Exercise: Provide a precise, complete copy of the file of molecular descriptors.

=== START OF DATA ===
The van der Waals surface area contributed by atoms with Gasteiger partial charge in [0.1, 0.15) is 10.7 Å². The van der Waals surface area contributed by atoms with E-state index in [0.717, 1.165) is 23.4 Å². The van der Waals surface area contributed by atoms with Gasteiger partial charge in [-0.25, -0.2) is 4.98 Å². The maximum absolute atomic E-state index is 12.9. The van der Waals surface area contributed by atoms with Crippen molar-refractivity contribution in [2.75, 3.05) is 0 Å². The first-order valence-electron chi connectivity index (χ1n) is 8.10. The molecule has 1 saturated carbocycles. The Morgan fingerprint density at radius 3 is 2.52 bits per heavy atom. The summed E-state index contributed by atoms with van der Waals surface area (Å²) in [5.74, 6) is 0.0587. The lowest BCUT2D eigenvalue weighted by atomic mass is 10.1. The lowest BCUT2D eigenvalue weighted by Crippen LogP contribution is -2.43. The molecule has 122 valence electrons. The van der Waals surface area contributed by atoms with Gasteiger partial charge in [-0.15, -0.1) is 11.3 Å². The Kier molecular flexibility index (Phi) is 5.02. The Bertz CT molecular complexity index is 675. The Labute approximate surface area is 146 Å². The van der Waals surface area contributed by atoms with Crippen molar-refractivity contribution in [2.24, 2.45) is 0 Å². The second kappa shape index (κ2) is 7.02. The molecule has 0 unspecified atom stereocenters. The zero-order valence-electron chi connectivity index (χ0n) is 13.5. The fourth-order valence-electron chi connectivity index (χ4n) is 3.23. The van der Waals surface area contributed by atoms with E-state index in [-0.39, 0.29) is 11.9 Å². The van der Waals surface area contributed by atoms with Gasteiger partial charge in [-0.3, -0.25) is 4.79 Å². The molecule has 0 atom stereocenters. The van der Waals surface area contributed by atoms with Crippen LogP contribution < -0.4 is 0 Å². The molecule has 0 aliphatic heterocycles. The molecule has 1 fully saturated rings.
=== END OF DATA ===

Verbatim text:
The van der Waals surface area contributed by atoms with Gasteiger partial charge in [0.1, 0.15) is 10.7 Å². The van der Waals surface area contributed by atoms with E-state index in [0.717, 1.165) is 23.4 Å². The van der Waals surface area contributed by atoms with Gasteiger partial charge in [-0.25, -0.2) is 4.98 Å². The maximum absolute atomic E-state index is 12.9. The van der Waals surface area contributed by atoms with Crippen molar-refractivity contribution in [2.75, 3.05) is 0 Å². The first-order valence-electron chi connectivity index (χ1n) is 8.10. The molecule has 1 saturated carbocycles. The Morgan fingerprint density at radius 3 is 2.52 bits per heavy atom. The summed E-state index contributed by atoms with van der Waals surface area (Å²) in [5.74, 6) is 0.0587. The lowest BCUT2D eigenvalue weighted by atomic mass is 10.1. The lowest BCUT2D eigenvalue weighted by Crippen LogP contribution is -2.43. The molecule has 122 valence electrons. The van der Waals surface area contributed by atoms with Gasteiger partial charge in [-0.15, -0.1) is 11.3 Å². The Kier molecular flexibility index (Phi) is 5.02. The Bertz CT molecular complexity index is 675. The Labute approximate surface area is 146 Å². The van der Waals surface area contributed by atoms with Crippen molar-refractivity contribution in [2.24, 2.45) is 0 Å². The second kappa shape index (κ2) is 7.02. The molecule has 0 unspecified atom stereocenters. The zero-order valence-electron chi connectivity index (χ0n) is 13.5. The fourth-order valence-electron chi connectivity index (χ4n) is 3.23. The van der Waals surface area contributed by atoms with E-state index in [-0.39, 0.29) is 11.9 Å². The van der Waals surface area contributed by atoms with Gasteiger partial charge in [-0.3, -0.25) is 4.79 Å². The molecule has 0 atom stereocenters. The van der Waals surface area contributed by atoms with Crippen LogP contribution < -0.4 is 0 Å². The molecule has 0 aliphatic heterocycles. The molecule has 1 fully saturated rings.